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“Super Sub” Mitsunori Takaboshi never drove a GT500 car before this weekend, but never did he look out of place as the injury substitute for Katsumasa Chiyo in the S Road MOLA GT-R.

His three stints demonstrated his confidence and tenacity, especially in his mid-race battle with the Wako’s RC-F of Kazuya Oshima where Takaboshi made several attempts to lunge past the Lexus at the 130R before finally getting it done with a pass ’round the outside.

He helped the team rally to a podium finish after a costly stop-go penalty, and from my perspective, he won himself a full-time GT500 drive for next year.

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But the star of the show at the end was 22-year-old Nick Cassidy from New Zealand, who became the first Kiwi to record a Super GT podium finish, on the one-year anniversary of his debut as a wildcard third driver.

He and Daisuke Ito fell just short of a victory, but Cassidy still deserves the utmost of praise for his efforts in securing the second part of a Lexus 1-2 finish, and a close one at that, highlighted by his battle for the lead with Yuji Tachikawa in the second half of the race.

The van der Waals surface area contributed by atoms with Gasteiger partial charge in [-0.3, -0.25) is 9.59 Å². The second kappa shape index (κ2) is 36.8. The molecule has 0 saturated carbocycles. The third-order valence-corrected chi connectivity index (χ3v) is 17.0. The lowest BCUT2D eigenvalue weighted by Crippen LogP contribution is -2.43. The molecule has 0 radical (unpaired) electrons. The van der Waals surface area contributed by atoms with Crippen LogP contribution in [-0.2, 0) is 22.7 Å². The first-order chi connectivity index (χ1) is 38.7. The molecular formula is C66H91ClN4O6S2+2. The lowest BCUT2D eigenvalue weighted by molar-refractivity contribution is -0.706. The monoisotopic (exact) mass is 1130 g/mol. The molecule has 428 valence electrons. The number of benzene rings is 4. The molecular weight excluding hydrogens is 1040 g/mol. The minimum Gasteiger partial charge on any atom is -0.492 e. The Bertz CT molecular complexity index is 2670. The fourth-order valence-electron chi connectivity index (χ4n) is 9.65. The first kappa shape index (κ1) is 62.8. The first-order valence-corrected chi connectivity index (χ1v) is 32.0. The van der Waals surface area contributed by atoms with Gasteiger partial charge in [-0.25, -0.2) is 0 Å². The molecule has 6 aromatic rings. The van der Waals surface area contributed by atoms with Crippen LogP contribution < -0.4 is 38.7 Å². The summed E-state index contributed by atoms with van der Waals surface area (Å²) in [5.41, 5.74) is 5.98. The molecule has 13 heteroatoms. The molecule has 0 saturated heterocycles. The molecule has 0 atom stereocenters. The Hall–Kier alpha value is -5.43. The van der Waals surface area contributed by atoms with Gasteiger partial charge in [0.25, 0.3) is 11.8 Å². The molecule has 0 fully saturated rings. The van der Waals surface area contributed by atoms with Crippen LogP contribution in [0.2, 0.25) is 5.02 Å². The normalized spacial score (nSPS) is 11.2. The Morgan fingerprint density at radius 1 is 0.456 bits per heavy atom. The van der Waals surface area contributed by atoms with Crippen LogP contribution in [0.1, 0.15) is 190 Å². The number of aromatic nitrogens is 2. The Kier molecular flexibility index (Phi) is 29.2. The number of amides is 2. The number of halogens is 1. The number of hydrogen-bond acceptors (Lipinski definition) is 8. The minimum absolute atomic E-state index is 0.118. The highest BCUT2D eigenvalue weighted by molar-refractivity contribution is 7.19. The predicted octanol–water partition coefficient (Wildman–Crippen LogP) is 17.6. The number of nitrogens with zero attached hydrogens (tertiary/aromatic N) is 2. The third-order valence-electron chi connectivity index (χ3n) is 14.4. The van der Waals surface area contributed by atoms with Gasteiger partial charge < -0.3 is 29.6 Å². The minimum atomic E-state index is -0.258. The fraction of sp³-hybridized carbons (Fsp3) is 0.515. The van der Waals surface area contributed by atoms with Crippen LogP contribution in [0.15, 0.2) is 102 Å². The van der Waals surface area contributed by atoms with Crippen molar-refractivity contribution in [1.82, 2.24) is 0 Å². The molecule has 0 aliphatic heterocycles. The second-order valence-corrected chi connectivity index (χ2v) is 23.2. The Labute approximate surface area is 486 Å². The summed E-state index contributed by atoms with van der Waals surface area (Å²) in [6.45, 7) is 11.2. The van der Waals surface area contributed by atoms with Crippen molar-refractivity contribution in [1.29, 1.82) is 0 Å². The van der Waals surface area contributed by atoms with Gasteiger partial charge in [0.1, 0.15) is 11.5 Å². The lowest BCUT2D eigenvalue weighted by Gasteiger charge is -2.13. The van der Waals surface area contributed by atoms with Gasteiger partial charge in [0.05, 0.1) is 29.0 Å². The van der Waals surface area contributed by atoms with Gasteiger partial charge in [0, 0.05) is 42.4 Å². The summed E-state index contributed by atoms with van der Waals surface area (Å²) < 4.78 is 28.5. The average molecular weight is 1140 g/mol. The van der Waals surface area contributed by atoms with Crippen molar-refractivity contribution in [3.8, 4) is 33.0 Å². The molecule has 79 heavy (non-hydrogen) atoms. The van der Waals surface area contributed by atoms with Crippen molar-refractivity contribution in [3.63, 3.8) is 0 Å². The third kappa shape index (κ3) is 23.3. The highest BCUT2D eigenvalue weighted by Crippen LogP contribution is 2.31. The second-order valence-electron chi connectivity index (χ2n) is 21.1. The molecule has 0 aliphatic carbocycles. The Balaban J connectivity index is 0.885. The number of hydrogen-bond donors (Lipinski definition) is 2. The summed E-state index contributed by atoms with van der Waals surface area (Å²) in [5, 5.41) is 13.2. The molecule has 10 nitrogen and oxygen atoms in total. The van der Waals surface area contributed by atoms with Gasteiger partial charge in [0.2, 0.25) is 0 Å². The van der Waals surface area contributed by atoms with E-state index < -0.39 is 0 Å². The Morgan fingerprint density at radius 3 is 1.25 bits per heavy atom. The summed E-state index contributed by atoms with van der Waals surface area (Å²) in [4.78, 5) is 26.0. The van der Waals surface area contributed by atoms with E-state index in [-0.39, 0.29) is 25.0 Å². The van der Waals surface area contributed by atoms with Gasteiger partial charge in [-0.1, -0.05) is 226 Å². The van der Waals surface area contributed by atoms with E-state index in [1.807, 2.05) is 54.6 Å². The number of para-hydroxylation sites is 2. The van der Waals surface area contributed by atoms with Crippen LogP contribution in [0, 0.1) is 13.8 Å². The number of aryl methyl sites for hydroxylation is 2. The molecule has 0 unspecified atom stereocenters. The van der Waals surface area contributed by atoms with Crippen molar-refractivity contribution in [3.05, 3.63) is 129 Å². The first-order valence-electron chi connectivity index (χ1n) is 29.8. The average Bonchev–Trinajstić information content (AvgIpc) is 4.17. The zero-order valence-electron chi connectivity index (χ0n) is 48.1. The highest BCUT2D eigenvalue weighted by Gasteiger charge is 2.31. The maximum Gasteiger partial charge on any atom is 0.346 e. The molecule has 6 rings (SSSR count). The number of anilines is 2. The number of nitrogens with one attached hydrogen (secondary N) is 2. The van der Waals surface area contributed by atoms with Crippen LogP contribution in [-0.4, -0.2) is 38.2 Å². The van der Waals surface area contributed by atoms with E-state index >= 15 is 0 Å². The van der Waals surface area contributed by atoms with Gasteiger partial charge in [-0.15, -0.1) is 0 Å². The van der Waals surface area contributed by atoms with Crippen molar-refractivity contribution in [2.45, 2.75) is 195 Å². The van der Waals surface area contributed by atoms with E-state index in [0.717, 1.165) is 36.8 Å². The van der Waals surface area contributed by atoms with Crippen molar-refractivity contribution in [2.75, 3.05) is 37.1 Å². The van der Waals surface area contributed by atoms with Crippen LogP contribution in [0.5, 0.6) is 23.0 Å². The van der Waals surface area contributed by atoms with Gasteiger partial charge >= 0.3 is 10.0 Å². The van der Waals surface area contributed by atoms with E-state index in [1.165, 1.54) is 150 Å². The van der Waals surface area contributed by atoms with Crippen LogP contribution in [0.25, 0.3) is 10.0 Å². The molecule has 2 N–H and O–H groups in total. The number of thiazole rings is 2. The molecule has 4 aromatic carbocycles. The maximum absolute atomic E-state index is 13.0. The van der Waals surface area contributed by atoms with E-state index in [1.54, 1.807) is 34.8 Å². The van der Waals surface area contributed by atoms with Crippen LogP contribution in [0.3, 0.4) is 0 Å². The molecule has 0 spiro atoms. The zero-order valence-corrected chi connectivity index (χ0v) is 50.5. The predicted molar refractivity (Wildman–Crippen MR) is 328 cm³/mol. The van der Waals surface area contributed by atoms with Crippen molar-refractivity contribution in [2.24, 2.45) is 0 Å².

Speaking to Simon Chapman of Velocity News, Cassidy said that “to be racing against Tachikawa-san for the lead of Suzuka 1000km on slicks in the rain, was a pretty cool moment for me.” That might be underselling it just a bit, in all honesty.

He took the fight to a three-time GT500 champion, now the second-winningest driver in the sport’s history, and didn’t back down for a single lap in treacherous conditions whilst fighting for the victory in the biggest single race of the season.

If Cassidy never lands the racing drive in Formula 1 that his performances in single-seaters to this day have easily justified, he has absolutely and undoubtedly found a home in Japan, in Super GT, and inevitably in Super Formula – and for once, we’re not just saying that because he plugged us on race weekend!